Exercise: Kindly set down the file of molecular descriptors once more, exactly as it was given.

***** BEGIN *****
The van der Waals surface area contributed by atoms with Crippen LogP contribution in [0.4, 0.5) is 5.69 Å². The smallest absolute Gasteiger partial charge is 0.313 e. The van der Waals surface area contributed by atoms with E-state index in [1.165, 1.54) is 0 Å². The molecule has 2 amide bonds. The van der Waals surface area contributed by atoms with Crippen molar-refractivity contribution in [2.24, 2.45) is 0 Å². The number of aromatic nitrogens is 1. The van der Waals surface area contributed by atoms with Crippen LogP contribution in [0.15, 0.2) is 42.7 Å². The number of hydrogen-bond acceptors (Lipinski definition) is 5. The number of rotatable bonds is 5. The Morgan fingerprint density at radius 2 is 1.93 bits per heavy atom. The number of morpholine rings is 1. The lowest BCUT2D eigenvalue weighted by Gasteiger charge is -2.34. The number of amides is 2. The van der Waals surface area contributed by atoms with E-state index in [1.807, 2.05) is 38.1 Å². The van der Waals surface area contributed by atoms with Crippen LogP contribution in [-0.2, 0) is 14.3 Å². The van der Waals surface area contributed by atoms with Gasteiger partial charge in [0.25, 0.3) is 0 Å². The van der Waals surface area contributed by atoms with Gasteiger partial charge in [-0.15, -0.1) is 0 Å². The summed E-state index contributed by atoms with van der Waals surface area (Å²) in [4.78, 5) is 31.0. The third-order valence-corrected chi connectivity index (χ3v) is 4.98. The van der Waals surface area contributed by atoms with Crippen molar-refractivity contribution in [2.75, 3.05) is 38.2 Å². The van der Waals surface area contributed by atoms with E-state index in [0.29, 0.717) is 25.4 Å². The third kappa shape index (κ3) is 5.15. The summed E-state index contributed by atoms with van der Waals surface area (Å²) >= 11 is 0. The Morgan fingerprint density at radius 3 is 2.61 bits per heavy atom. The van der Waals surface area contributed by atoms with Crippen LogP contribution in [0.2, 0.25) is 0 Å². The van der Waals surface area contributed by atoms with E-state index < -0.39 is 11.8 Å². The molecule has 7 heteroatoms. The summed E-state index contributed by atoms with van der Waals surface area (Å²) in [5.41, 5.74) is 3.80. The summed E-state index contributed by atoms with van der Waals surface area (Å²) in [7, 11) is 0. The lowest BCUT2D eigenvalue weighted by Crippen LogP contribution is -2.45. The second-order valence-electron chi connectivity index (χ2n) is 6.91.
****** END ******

The van der Waals surface area contributed by atoms with Crippen LogP contribution in [0.4, 0.5) is 5.69 Å². The smallest absolute Gasteiger partial charge is 0.313 e. The van der Waals surface area contributed by atoms with E-state index in [1.165, 1.54) is 0 Å². The molecule has 2 amide bonds. The van der Waals surface area contributed by atoms with Crippen molar-refractivity contribution in [2.24, 2.45) is 0 Å². The number of aromatic nitrogens is 1. The van der Waals surface area contributed by atoms with Crippen LogP contribution in [0.15, 0.2) is 42.7 Å². The number of hydrogen-bond acceptors (Lipinski definition) is 5. The number of rotatable bonds is 5. The Morgan fingerprint density at radius 2 is 1.93 bits per heavy atom. The number of morpholine rings is 1. The lowest BCUT2D eigenvalue weighted by Gasteiger charge is -2.34. The number of amides is 2. The van der Waals surface area contributed by atoms with E-state index in [1.807, 2.05) is 38.1 Å². The van der Waals surface area contributed by atoms with Crippen LogP contribution in [-0.2, 0) is 14.3 Å². The van der Waals surface area contributed by atoms with Gasteiger partial charge in [0.25, 0.3) is 0 Å². The van der Waals surface area contributed by atoms with Gasteiger partial charge in [-0.15, -0.1) is 0 Å². The summed E-state index contributed by atoms with van der Waals surface area (Å²) in [4.78, 5) is 31.0. The third-order valence-corrected chi connectivity index (χ3v) is 4.98. The van der Waals surface area contributed by atoms with Crippen molar-refractivity contribution in [2.75, 3.05) is 38.2 Å². The van der Waals surface area contributed by atoms with E-state index in [0.29, 0.717) is 25.4 Å². The third kappa shape index (κ3) is 5.15. The summed E-state index contributed by atoms with van der Waals surface area (Å²) >= 11 is 0. The Morgan fingerprint density at radius 3 is 2.61 bits per heavy atom. The van der Waals surface area contributed by atoms with Crippen LogP contribution in [0.2, 0.25) is 0 Å². The van der Waals surface area contributed by atoms with E-state index < -0.39 is 11.8 Å². The molecule has 7 heteroatoms. The summed E-state index contributed by atoms with van der Waals surface area (Å²) in [5.41, 5.74) is 3.80. The summed E-state index contributed by atoms with van der Waals surface area (Å²) in [7, 11) is 0. The lowest BCUT2D eigenvalue weighted by Crippen LogP contribution is -2.45. The second-order valence-electron chi connectivity index (χ2n) is 6.91.